Often, dentists and owners of dental practices are largely unaware of their current cyber security measures. They leave everything in the hands of their IT department or their managed IT services company. However, an IT company is not a cybersecurity company. 

IT organizations need to partner with a company that specializes in cybersecurity and practices in order to make sure that compliance is being met and that the proper measures are in place to help protect a dental practice against a cyberattack.

An IT company or department cannot complete a cybersecurity audit. A cybersecurity company has the knowledge and expertise needed to ensure compliance and security within a network and system, and it is these professionals that a dental practice needs to rely on in order to maintain its network security.

The persistent attacks on dentists have had a severe impact on the community. And dental practices can no longer pass the problem along to an IT company that is not prepared to stop the attacks on dentists.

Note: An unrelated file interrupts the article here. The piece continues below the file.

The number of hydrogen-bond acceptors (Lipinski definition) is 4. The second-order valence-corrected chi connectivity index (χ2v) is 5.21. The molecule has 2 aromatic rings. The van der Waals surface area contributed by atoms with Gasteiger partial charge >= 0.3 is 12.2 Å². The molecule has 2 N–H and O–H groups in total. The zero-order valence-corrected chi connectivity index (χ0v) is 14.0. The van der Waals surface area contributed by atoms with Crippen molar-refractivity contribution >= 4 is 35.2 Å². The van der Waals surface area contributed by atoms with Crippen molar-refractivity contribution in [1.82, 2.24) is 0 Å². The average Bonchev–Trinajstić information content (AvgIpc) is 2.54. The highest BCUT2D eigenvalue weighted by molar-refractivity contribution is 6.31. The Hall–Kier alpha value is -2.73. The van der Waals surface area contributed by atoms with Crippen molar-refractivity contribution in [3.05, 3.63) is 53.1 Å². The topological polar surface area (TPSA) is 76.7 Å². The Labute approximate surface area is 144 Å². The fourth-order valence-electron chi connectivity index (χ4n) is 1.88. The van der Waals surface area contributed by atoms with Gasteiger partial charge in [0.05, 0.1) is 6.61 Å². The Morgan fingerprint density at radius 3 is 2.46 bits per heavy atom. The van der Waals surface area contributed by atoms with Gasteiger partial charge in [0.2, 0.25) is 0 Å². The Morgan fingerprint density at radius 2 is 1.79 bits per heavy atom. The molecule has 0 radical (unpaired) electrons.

Dental practices need to be more proactive in preventing a security breach or data attack, or they can risk cybersecurity attacks and serious fines and penalties for failing to protect patient information.

If a breach occurs, the dental practice needs to follow steps to see if the practice has been compromised. That means hiring a forensic company and working with a cybersecurity company. 

Once you have been a victim of a cybersecurity attack, you are more likely to come under attack again, as you have been marked as vulnerable by cybercriminals. To prevent these attacks from ever occurring in the first place, dental practices need to implement four critical pillars of cybersecurity.

 

Pillars of Cybersecurity